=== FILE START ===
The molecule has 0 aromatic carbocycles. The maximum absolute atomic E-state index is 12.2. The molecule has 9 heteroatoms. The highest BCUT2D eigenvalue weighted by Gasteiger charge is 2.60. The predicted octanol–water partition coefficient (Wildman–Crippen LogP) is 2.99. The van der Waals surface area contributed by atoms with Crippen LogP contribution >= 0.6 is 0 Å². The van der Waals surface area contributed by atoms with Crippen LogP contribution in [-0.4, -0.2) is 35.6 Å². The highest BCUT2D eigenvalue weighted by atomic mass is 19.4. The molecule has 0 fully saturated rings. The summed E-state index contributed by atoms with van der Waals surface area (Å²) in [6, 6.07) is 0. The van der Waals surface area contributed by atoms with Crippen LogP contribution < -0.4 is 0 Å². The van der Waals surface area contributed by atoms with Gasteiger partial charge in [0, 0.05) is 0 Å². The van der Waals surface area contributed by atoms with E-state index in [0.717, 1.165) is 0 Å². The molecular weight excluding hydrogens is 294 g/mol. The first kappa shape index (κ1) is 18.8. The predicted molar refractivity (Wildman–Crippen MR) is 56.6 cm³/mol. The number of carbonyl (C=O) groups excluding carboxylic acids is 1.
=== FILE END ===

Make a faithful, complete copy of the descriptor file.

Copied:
The molecule has 0 aromatic carbocycles. The maximum absolute atomic E-state index is 12.2. The molecule has 9 heteroatoms. The highest BCUT2D eigenvalue weighted by Gasteiger charge is 2.60. The predicted octanol–water partition coefficient (Wildman–Crippen LogP) is 2.99. The van der Waals surface area contributed by atoms with Crippen LogP contribution >= 0.6 is 0 Å². The van der Waals surface area contributed by atoms with Crippen LogP contribution in [-0.4, -0.2) is 35.6 Å². The highest BCUT2D eigenvalue weighted by atomic mass is 19.4. The molecule has 0 fully saturated rings. The summed E-state index contributed by atoms with van der Waals surface area (Å²) in [6, 6.07) is 0. The van der Waals surface area contributed by atoms with Crippen LogP contribution < -0.4 is 0 Å². The van der Waals surface area contributed by atoms with Gasteiger partial charge in [0, 0.05) is 0 Å². The van der Waals surface area contributed by atoms with E-state index in [0.717, 1.165) is 0 Å². The molecular weight excluding hydrogens is 294 g/mol. The first kappa shape index (κ1) is 18.8. The predicted molar refractivity (Wildman–Crippen MR) is 56.6 cm³/mol. The number of carbonyl (C=O) groups excluding carboxylic acids is 1.